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  • Philip Morris lost its lawsuit against the Uruguayan government

    Philip Morris lost its lawsuit against the Uruguayan government | Photo: AFP

In first-ever case of its kind, cigarette manufacturer challenged Uruguay's anti-smoking laws. 

An international arbitrator Friday ordered tobacco company Philip Morris to pay Uruguay $7 million in damages and court costs after losing a lawsuit that challenged government anti-smoking policies.

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The International Centre for the Settlement of Investment Disputes (ICSID), an arm of the World Bank, ruled that the Swiss-based tobacco-manufacturer had failed to prove that Uruguray had violated the terms of its 1998 Bilateral Investment Treaty in approving a ban on smoking in enclosed spaces, higher cigarette taxes and warning labels between 2005 and 2010. This lawsuit represented the first time a tobacco company had sued a sovereign state before an international forum.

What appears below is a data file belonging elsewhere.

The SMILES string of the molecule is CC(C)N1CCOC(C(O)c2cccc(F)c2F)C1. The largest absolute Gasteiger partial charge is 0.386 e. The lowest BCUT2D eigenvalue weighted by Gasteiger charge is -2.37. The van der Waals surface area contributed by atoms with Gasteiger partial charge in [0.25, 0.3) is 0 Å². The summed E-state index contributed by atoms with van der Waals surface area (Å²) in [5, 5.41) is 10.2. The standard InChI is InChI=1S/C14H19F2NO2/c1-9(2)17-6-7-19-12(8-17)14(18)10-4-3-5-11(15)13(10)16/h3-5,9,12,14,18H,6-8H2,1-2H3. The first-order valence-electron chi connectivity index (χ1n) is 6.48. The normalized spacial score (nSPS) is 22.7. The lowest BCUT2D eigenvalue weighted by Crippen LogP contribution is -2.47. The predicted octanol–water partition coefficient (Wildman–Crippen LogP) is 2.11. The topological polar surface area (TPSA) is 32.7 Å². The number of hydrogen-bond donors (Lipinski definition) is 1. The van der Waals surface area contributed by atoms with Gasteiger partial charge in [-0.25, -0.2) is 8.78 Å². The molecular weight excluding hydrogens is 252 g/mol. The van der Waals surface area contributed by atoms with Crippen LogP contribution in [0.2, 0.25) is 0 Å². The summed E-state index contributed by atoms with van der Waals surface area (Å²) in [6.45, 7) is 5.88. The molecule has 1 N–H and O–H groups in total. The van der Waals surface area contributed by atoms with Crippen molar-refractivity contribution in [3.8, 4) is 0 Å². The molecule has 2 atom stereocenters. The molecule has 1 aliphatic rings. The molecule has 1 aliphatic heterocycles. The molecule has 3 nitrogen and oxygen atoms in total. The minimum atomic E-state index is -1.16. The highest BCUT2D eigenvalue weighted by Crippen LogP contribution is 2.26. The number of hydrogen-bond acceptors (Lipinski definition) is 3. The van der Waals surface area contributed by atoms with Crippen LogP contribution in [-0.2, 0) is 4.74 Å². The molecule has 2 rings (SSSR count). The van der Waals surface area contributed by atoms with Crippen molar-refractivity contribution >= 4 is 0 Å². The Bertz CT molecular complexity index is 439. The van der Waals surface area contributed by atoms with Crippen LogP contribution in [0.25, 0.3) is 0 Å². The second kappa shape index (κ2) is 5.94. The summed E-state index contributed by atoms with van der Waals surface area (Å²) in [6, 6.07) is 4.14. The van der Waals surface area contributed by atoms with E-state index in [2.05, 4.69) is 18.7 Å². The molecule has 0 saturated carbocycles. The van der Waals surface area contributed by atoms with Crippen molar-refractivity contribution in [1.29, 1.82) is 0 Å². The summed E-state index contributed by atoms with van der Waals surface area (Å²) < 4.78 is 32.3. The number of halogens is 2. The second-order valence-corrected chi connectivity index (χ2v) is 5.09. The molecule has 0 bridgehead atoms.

"We have proved before the ICSID that our country, without violating any treaty, has met its unwavering commitment to the defense of the health of its people," said Uruguayan president Tabare Vazquez, during a televised broadcast.

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In enforcing the laws, government officials ordered a review of each of the 12 brands of cigarettes sold in Uruguay and required the manufacturer to increase the size of the health warnings on cigarette packaging by 80 percent. The resulting costs forced Philip Morris to withdraw seven of the 12 types of cigarettes that it sold on the Uruguayan the market.

But in their defense, lawyers for Uruguay cited sceintific studies which showed a correllation between smoking and a 15 percent increase in cancer cases in the country, making it an "addictive chronic disease." 

"This position is shared by the World Health Organization and its Framework Convention on Tobacco Control, as well as the Pan American Health Organization and international scientific and medical institutions," Vazquez said.

 

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Uruguay lawmakers approved the legislation during Vasquez's first term in office. 

Philip Morris Vice-President P, Marc Firestone said after the ruling that his company intends to meet with Uruguayan authorities to address tobacco control in the country.

"We have never questioned the authority of Uruguay to protect public health and this case did not address broad issues on tobacco policies," Firestone said in a statement.


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